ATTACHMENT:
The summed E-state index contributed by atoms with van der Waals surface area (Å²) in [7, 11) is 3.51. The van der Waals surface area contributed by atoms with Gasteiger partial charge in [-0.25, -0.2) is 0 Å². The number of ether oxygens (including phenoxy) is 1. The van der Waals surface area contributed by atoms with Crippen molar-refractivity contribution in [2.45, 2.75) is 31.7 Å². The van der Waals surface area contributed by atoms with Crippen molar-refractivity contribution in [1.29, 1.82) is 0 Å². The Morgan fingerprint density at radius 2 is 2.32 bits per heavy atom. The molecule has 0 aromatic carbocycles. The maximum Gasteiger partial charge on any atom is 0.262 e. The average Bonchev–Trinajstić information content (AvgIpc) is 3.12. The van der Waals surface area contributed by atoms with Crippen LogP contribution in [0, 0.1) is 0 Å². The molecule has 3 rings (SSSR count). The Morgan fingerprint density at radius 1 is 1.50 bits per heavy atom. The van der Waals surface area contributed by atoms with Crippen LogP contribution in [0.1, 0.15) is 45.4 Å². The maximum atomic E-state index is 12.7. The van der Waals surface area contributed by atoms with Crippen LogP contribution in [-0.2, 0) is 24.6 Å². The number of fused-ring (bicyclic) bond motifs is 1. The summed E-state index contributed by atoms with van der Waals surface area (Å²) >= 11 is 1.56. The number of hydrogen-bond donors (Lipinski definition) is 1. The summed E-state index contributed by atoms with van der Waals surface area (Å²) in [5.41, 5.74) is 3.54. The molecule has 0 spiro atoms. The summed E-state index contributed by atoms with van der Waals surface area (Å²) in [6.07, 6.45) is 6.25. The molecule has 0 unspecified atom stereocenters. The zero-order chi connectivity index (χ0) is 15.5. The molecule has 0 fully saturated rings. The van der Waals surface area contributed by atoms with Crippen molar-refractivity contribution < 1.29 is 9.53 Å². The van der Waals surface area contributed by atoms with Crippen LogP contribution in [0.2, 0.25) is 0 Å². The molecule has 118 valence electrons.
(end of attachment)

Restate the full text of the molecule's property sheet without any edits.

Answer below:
The summed E-state index contributed by atoms with van der Waals surface area (Å²) in [7, 11) is 3.51. The van der Waals surface area contributed by atoms with Gasteiger partial charge in [-0.25, -0.2) is 0 Å². The number of ether oxygens (including phenoxy) is 1. The van der Waals surface area contributed by atoms with Crippen molar-refractivity contribution in [2.45, 2.75) is 31.7 Å². The van der Waals surface area contributed by atoms with Crippen molar-refractivity contribution in [1.29, 1.82) is 0 Å². The Morgan fingerprint density at radius 2 is 2.32 bits per heavy atom. The molecule has 0 aromatic carbocycles. The maximum Gasteiger partial charge on any atom is 0.262 e. The average Bonchev–Trinajstić information content (AvgIpc) is 3.12. The van der Waals surface area contributed by atoms with Crippen LogP contribution in [0, 0.1) is 0 Å². The molecule has 3 rings (SSSR count). The Morgan fingerprint density at radius 1 is 1.50 bits per heavy atom. The van der Waals surface area contributed by atoms with Crippen LogP contribution in [0.1, 0.15) is 45.4 Å². The maximum atomic E-state index is 12.7. The van der Waals surface area contributed by atoms with Crippen LogP contribution in [-0.2, 0) is 24.6 Å². The number of fused-ring (bicyclic) bond motifs is 1. The summed E-state index contributed by atoms with van der Waals surface area (Å²) >= 11 is 1.56. The number of hydrogen-bond donors (Lipinski definition) is 1. The summed E-state index contributed by atoms with van der Waals surface area (Å²) in [5.41, 5.74) is 3.54. The molecule has 0 spiro atoms. The summed E-state index contributed by atoms with van der Waals surface area (Å²) in [6.07, 6.45) is 6.25. The molecule has 0 unspecified atom stereocenters. The zero-order chi connectivity index (χ0) is 15.5. The molecule has 0 fully saturated rings. The van der Waals surface area contributed by atoms with Crippen molar-refractivity contribution < 1.29 is 9.53 Å². The van der Waals surface area contributed by atoms with Crippen LogP contribution in [0.2, 0.25) is 0 Å². The molecule has 118 valence electrons.